Claims the US-led coalition and Iraqi forces violated international humanitarian law in the battle to recapture Mosul from Islamic State are "deeply irresponsible", a senior British commander has said.
Major General Rupert Jones, the deputy commander of the international anti-IS coalition, has slammed the report published by Amnesty International on Tuesday as "disrespectful" to the Iraqi government.
Days after a "total victory" in Mosul was declared by the Iraqi prime minister, the human rights organisation suggested the government and coalition carried out "disproportionate" and "unlawful" attacks in the fight to take back the city.
Amnesty said Iraqi forces and the coalition have killed and injured thousands, and appear to have committed "repeated violations of international humanitarian law", some of which "may amount to war crimes".
Pressed on the claims, Gen Jones said the report is "deeply irresponsible and frankly naive".
"It is riddled with assertion, at no stage did they have the courtesy to engage the coalition to ask what our targeting process is," he said.
"So to me it is a deeply discredited report and does a great disservice to Amnesty International, but more importantly a great disservice to the Iraqi security forces and to the government of Iraq.
"Firstly the Iraqi security forces have put the safety of civilians as the absolute centrepiece of the liberation of the city over the last nine months - that is beyond question.
"Does that mean there have been no violations? No, of course there have, but whenever those are presented to the government of Iraq, they are taken very, very seriously.
"The second thing would be to say that the coalition in providing support to the Iraqi security forces, we go to extraordinary lengths to ensure that when we strike we only kill the enemy. I would say it is the most sophisticated targeting and strike process in history."
Gen Jones said it is naive to think a city such as Mosul with a population of 1.75 million could be liberated without any civilian casualties while fighting an enemy that "lacks all humanity".
"It strikes me as being written by people who simply have no understanding of the brutality of warfare. But we should be absolutely clear who were deliberately killing civilians," he added.
"It wasn't the government of Iraq, it wasn't the coalition, it was Isis - everybody should be entirely clear what they were doing with the civilians.
"It went way beyond human shields, they were out and out murdering civilians left, right and centre."
After IS seized control of Iraq's second biggest city in June 2014, Mosul became a stronghold for the extremist group.
Gen Jones said it is "huge kudos" to Iraqi government forces that they have now liberated the city held by IS for more than three years.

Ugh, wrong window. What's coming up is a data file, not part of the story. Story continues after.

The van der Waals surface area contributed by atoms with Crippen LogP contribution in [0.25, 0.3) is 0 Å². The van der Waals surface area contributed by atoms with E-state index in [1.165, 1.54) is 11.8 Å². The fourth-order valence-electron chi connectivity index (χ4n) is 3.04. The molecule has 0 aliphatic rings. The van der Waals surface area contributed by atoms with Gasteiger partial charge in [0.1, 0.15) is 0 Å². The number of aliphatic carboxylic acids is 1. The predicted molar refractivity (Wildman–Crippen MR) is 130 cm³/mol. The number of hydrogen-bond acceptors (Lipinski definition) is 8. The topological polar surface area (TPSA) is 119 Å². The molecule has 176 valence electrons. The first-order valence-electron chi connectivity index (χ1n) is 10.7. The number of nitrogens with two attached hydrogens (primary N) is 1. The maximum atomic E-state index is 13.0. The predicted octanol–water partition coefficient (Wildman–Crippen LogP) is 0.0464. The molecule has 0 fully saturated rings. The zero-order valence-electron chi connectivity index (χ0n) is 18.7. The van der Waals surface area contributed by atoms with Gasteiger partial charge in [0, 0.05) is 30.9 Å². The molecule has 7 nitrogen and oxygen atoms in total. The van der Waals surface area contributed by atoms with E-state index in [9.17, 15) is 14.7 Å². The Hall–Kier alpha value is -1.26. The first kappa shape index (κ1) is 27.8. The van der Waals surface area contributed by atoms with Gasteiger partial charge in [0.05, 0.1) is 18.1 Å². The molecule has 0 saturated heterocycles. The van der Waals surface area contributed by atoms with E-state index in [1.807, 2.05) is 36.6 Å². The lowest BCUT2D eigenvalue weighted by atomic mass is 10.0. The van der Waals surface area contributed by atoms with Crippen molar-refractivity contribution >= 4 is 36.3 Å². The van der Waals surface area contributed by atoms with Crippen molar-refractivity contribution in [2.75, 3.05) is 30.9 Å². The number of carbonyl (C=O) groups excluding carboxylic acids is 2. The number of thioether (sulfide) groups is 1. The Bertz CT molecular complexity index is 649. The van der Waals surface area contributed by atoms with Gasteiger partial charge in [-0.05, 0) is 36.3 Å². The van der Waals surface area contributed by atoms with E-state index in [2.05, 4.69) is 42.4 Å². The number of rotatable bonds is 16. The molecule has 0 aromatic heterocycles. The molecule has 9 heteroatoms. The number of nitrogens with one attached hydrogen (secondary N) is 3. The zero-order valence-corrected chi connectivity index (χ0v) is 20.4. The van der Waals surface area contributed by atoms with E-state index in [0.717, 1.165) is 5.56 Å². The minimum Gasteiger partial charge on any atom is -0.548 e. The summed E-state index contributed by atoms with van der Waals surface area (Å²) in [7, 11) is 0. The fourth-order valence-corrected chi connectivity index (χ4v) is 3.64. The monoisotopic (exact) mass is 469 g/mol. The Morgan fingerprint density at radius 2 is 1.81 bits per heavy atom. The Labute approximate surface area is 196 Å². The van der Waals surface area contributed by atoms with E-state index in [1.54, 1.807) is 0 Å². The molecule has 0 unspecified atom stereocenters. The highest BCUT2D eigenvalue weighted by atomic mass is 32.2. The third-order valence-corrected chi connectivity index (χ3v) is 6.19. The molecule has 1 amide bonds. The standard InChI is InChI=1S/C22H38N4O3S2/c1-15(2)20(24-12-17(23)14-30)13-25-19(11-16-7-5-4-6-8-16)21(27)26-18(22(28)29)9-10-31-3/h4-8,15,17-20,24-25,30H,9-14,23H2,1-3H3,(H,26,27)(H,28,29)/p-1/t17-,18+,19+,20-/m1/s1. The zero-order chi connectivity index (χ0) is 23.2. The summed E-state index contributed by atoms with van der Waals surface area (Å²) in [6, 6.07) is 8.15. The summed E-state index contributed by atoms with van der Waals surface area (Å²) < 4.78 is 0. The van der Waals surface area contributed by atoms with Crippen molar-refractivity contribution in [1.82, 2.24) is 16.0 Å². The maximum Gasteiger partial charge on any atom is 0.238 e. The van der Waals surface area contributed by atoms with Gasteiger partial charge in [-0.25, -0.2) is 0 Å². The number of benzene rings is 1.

"We should just briefly take stock, it was a nine-month battle - probably the most significant urban battle since the Second World War - and the Iraqi security forces prevailed, with the support of the coalition, and they did so with great style," he added. "I think the whole world should congratulate them for that."
But he warned there will still be "pockets which need to be tidied up" within Mosul, and that the recapturing of the city does not mean the end of IS in Iraq - with areas yet to be "cleared".
"The message to the international community should be this is a hugely decisive blow against IS but don't think it is the end, it isn't. There is still hard fighting to follow," Gen Jones said.
When quizzed about the challenges now facing the Iraqi government and coalition in the wake of Mosul's liberation, he said the city has got be stabilised following the "huge trauma" of war.
Gen Jones said another issue the Iraqi government needs to address is ensuring that no one feels "disenfranchised". Whether they be Sunni, Christian or another minority, he said they should feel as though they have a stake in the future of Iraq.
The UK is just one country that makes up the Global Coalition of 72 members joined together in a commitment to eradicate IS.
With the liberation of Mosul acting as the coalition's priority until its recapture, Gen Jones said attention has now turned to the Syrian city of Raqqa, the self-proclaimed capital of IS.
Just over a month into that battle, alongside the Syrian Democratic Forces, he said a tough fight can be expected but that forces have made "really good progress" and broken into the city in a number of places.
Stressing that putting a timeline on the operation would be "sheer folly", he added: "They are making great headway, but we shouldn't expect it to be quick... it will take a bit of time."